Gov. Mario M. Cuomo of New York last week vetoed about $500 million in school aid from the budget bill passed by the legislature.
The school-aid veto was one of several that removed a total of almost $1 billion in spending proposals from the legislature’s $52-billion fiscal package, which the Governor said would have created a budget deficit.
Legislative leaders, who insisted that their spending and revenue plan had been in balance, would not say last week whether they would try to override the vetoes.
Mr. Cuomo’s vetoes, the largest he has issued against the nine annual budgets he has overseen, essentially removed all spending added by the legislature to his proposed budget for the coming fiscal year.
The vetoes also brought the likely reduction in state aid to schools back up to $891 million, thereby thwarting the legislature’s effort to restore more than half of the Governor’s proposed 10 percent school-aid cut. (See Education Week, June 5, 1991.)
Darren J. Dopp, a spokesman for Mr. Cuomo, said the Governor and state comptroller had determined that the legislature’s budget “was out of balance significantly.” Mr. Cuomo decided to veto all of the legislature’s additional spending proposals rather than choosing from among lawmakers’ priorities, the spokesman explained.
Without the vetoes, Mr. Dopp said, the budget could not have been certified as balanced and the state would have jeopardized its ability to borrow money to give assistance to schools and local governments.
New funding for education would be a likely addition to the budget if the legislature comes up with new sources of revenue, he added.
Mr. Cuomo needed to have a balanced budget in place quickly because the legislature was nine weeks late in passing its budget package. As a result, localities--especially New York City--were having to make severe cutbacks and borrow as they waited for state funds.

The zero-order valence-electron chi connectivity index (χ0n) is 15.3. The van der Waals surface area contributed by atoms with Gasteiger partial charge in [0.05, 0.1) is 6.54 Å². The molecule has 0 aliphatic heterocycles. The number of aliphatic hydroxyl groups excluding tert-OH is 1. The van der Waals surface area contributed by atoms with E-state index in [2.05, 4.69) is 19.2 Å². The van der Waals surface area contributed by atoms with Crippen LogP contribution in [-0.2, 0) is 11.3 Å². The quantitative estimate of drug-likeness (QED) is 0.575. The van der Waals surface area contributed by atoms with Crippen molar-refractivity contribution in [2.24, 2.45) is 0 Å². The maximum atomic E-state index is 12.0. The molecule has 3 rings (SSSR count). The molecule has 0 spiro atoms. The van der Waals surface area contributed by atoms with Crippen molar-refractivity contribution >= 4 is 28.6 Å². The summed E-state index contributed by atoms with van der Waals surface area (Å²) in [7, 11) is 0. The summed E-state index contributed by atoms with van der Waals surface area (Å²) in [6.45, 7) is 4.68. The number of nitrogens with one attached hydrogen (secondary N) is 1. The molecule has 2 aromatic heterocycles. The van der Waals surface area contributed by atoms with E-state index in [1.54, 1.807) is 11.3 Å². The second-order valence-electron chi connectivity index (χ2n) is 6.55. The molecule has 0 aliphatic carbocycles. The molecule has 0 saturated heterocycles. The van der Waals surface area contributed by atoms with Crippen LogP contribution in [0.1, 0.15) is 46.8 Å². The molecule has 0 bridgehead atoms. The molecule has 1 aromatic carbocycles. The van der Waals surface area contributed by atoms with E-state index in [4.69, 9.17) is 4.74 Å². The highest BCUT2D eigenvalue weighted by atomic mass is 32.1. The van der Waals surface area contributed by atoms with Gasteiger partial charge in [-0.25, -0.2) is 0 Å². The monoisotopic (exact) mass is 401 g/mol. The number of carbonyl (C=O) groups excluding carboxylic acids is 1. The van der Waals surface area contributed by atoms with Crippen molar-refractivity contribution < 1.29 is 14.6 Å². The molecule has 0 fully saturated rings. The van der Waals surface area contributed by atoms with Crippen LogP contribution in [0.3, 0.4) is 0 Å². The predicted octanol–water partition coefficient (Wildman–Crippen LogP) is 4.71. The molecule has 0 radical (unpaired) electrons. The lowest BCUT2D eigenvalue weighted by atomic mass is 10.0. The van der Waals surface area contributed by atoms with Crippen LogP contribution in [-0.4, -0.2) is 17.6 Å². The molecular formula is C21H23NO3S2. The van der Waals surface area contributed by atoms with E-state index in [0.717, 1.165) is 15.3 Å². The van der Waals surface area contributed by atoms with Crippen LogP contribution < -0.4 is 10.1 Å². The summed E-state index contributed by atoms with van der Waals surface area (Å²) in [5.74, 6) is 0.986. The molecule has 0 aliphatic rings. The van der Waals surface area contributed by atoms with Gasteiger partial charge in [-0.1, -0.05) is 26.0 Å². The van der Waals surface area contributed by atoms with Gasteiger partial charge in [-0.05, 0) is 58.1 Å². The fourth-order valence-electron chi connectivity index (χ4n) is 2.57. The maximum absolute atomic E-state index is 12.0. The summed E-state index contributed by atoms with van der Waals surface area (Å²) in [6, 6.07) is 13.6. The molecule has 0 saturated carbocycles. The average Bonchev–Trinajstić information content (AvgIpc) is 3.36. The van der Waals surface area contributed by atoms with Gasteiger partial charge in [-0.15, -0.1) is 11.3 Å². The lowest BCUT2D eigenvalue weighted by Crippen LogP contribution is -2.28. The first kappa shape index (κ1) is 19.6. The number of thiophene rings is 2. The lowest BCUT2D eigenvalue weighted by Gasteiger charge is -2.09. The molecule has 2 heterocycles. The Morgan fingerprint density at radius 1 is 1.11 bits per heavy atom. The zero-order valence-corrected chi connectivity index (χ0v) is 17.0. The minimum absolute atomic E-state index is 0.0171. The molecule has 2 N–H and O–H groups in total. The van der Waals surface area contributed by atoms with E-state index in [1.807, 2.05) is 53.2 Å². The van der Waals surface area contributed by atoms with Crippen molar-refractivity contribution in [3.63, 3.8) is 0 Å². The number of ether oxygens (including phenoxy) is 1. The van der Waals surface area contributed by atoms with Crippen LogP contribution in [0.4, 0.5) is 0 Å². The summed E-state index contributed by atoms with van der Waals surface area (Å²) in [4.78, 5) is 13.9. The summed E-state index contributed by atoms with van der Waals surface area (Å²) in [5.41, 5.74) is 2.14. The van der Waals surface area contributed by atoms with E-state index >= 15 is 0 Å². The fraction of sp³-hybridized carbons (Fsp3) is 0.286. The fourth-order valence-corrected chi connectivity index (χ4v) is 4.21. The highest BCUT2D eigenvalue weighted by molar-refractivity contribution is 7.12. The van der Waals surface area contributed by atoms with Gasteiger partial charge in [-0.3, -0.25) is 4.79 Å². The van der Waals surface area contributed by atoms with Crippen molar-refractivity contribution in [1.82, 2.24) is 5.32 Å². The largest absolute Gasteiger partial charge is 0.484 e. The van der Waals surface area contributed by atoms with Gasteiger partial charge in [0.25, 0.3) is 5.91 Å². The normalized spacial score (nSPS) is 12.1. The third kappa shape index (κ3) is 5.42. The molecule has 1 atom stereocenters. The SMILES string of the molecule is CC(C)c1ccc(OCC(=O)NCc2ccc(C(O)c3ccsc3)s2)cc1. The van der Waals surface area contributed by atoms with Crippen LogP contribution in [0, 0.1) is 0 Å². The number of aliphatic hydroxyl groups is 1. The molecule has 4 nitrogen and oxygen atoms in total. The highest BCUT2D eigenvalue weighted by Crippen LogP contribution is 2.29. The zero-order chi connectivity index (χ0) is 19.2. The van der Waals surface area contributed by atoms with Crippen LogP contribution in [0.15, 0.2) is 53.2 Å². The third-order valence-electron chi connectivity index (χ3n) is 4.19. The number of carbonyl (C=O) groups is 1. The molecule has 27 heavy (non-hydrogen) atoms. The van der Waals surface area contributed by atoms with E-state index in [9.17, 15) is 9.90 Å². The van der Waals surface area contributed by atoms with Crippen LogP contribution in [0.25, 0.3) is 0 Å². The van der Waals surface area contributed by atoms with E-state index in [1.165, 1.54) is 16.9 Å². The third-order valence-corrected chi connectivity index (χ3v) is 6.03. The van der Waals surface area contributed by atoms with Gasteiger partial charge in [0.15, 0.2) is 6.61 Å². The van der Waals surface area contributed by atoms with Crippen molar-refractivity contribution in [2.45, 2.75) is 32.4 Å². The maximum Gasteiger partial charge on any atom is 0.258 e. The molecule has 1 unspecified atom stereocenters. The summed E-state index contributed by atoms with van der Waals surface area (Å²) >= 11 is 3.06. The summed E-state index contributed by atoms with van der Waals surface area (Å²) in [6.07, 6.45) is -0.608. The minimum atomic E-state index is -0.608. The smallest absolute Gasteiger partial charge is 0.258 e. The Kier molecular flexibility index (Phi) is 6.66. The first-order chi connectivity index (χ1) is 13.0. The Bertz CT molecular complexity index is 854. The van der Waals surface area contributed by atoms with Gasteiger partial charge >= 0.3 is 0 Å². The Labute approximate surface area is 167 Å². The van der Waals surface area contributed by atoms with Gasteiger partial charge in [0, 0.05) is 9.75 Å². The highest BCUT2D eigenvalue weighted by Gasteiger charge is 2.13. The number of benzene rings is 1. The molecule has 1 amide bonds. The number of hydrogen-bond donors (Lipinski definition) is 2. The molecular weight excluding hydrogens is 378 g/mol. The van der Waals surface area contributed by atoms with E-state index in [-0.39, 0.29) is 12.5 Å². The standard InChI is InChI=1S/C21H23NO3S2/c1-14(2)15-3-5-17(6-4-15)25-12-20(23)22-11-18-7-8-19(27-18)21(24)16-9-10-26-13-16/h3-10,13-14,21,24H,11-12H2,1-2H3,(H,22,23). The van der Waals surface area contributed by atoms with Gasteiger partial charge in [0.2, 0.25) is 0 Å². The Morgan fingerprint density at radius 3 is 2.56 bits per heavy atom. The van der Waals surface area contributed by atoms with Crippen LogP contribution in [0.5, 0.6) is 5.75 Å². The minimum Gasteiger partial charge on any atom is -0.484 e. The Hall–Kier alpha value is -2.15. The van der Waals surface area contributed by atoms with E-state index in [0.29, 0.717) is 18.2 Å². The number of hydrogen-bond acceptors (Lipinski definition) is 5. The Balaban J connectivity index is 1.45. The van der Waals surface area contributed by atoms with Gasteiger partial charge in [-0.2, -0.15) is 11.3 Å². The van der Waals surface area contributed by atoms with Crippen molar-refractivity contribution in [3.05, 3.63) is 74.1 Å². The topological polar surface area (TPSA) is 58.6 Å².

The vetoes resulted in the removal of $937 million in spending from a budget that the Governor said was $899 million in the red. Mr. Dopp said the $40 million in excess spending cuts could easily be inserted back into the budget at a later date, and education programs would be a top priority as the Governor negotiated with the legislature over distribution of the new funds.
Legislative leaders maintained, however, that the vetoes had been unnecessary.
Speaker of the Assembly Melvin H. Miller, a Democrat, last week issued a statement saying that Mr. Cuomo “has taken out the fairness and equity that the legislature put into his original budget proposal.”
The Democratic Governor’s vetoes, Mr. Miller said, “will eliminate services and precipitate excessive hikes in local property taxes, and will cause massive layoffs of teachers, municipal workers, and employees of not-for-profit agencies.”
Mr. Miller said he would consult with Assembly members and other legislative leaders to decide on a response to the vetoes.
A version of this article appeared in the June 19, 1991 edition of Education Week as Cuomo Veto Trims $500 Million in Aid For Schools From Budget Bill in N.Y.